Masayoshi Son, Japanese internet billionaire and recently a major owner of United States mobile carrier Sprint Nextel Corp., once again showed his tempestuous nature as he argued with Japanese government officials from the Ministry of Internal Affairs and Communications regarding the allocation of national communications bandwidth to a competitor, a network spectrum his company also applied for to use. Son, CEO of Japanese mobile carrier SoftBank, reportedly got into a 50-minute shouting match with ministry bureaucrats, showing again his famous temper and tendency toward outbursts if he finds a situation disagreeable.
“This is the first time in years that I got so angry,” Son said at a news conference after the meeting. “And I thought I had grown up,” he added. One of Japan’s richest men, Son is famous for these verbal incidents. The billionaire once threatened to set himself in flames in the offices of the communications ministry unless state-owned carrier Nippon Telegraph & Telephone Corp. sped up its work to provide connectivity for SoftBank’s Internet network infrastructure.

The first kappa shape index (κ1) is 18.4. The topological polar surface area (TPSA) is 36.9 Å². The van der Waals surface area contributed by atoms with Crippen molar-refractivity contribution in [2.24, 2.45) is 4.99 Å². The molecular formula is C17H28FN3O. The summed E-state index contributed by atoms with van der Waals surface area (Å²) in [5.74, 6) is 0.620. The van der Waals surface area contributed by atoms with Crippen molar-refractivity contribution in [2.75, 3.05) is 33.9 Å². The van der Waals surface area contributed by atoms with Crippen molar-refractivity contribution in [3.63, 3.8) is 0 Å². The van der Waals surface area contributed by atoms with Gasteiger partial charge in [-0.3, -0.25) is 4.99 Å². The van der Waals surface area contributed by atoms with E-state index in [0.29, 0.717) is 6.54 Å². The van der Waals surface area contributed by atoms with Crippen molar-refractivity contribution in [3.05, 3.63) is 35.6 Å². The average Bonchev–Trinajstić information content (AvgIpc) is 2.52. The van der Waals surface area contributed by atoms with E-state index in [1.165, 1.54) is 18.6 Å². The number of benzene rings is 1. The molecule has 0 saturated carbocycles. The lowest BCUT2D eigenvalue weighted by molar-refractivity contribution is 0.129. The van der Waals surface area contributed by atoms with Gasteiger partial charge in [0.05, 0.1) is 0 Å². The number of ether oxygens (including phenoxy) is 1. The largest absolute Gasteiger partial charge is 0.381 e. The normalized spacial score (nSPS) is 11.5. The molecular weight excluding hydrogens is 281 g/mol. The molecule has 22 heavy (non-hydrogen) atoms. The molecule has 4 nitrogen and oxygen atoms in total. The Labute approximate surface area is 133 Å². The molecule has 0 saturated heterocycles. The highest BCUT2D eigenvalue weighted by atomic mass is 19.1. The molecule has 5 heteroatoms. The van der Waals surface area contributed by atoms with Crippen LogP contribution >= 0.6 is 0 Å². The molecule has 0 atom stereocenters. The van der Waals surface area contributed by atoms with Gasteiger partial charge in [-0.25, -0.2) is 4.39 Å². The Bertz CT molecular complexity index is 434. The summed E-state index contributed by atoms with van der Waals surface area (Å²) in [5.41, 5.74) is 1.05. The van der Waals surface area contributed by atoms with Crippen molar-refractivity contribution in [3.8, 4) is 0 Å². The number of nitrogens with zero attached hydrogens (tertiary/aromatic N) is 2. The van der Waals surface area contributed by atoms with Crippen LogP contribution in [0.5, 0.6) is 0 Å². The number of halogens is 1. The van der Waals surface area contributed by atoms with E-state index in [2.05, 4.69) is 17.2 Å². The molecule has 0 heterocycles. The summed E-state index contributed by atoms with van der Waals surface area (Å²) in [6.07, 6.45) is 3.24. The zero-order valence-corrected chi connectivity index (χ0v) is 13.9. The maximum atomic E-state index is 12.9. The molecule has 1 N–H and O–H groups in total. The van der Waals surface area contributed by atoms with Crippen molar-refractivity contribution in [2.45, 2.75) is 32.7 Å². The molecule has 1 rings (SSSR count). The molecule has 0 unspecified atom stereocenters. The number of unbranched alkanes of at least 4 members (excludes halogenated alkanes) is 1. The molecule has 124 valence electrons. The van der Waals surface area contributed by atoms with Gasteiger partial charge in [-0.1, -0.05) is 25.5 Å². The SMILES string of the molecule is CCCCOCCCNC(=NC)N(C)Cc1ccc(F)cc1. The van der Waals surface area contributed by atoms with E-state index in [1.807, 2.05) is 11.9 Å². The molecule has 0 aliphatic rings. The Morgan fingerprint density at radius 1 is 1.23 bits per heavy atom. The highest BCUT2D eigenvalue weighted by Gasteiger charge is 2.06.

In this case, the ministry has reportedly decided to allocate an additional 20 megahertz of bandwidth to SoftBank’s competitor KDDI Corp. – Japan’s second largest carrier — for use in its data communications infrastructure. Son is incensed that SoftBank had also applied for usage of the same bandwidth but its application was denied. Son revealed that Telecommunications Bureau Director-General Hiroomi Kira had made it clear to him that a decision had already been made. Son then demanded that the communications regulator hold a public hearing to allow both SoftBank and KDDI to present their plans in developing the said spectrum. “This decision to allocate spectrum–which belongs to the people–was made behind closed doors” without a hearing or a close examination of whether KDDI is fully utilizing the bandwidth, Son said in a news conference after his confrontation with the ministry.
KDDI has so far declined to comment on this situation. Yusuke Takada, an official at the communications ministry, denied that the decision had been made by their office, saying that the regulatory council had the responsibility of doing that. He also denied Son’s accusations that those former ministry officials at now working at KDDI had caused the ministry to favor SoftBank’s competitor. Son ultimately said that he is prepared to bring this issue to the courts. This is not strange for Son, as in 2005, SoftBank sued the ministry over a decision to allocate frequencies in the 800-megahertz band to rivals NTT DoCoMo Inc. and KDDI, rejecting SoftBank’s application.
[via Wall Street Journal]